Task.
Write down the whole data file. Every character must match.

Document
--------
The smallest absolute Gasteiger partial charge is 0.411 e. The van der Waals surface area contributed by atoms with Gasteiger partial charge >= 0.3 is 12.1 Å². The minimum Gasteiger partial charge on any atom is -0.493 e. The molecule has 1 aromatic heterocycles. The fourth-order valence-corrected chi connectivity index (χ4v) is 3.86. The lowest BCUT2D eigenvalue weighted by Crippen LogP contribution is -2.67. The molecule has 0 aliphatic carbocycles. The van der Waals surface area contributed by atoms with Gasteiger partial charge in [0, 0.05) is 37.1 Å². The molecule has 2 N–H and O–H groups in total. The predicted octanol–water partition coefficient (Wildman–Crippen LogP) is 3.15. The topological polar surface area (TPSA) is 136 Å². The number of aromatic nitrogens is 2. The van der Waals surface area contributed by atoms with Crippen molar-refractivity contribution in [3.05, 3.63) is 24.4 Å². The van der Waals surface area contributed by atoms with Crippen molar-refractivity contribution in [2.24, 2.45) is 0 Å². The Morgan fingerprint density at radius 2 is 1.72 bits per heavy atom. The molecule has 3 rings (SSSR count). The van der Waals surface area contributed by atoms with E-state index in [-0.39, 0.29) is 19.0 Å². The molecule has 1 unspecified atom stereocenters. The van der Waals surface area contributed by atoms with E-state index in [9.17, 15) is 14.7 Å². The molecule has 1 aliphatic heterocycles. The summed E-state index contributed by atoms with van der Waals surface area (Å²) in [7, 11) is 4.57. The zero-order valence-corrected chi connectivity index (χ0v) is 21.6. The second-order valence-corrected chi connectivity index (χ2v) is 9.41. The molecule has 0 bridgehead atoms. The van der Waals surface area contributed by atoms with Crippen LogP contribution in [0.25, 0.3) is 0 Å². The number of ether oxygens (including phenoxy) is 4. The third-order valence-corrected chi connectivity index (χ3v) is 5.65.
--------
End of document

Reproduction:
The smallest absolute Gasteiger partial charge is 0.411 e. The van der Waals surface area contributed by atoms with Gasteiger partial charge >= 0.3 is 12.1 Å². The minimum Gasteiger partial charge on any atom is -0.493 e. The molecule has 1 aromatic heterocycles. The fourth-order valence-corrected chi connectivity index (χ4v) is 3.86. The lowest BCUT2D eigenvalue weighted by Crippen LogP contribution is -2.67. The molecule has 0 aliphatic carbocycles. The van der Waals surface area contributed by atoms with Gasteiger partial charge in [0, 0.05) is 37.1 Å². The molecule has 2 N–H and O–H groups in total. The predicted octanol–water partition coefficient (Wildman–Crippen LogP) is 3.15. The topological polar surface area (TPSA) is 136 Å². The number of aromatic nitrogens is 2. The van der Waals surface area contributed by atoms with Crippen molar-refractivity contribution in [3.05, 3.63) is 24.4 Å². The van der Waals surface area contributed by atoms with Crippen molar-refractivity contribution in [2.24, 2.45) is 0 Å². The Morgan fingerprint density at radius 2 is 1.72 bits per heavy atom. The molecule has 3 rings (SSSR count). The van der Waals surface area contributed by atoms with E-state index in [-0.39, 0.29) is 19.0 Å². The molecule has 1 unspecified atom stereocenters. The van der Waals surface area contributed by atoms with E-state index in [9.17, 15) is 14.7 Å². The molecule has 1 aliphatic heterocycles. The summed E-state index contributed by atoms with van der Waals surface area (Å²) in [7, 11) is 4.57. The zero-order valence-corrected chi connectivity index (χ0v) is 21.6. The second-order valence-corrected chi connectivity index (χ2v) is 9.41. The molecule has 0 bridgehead atoms. The van der Waals surface area contributed by atoms with Crippen LogP contribution in [0.25, 0.3) is 0 Å². The number of ether oxygens (including phenoxy) is 4. The third-order valence-corrected chi connectivity index (χ3v) is 5.65.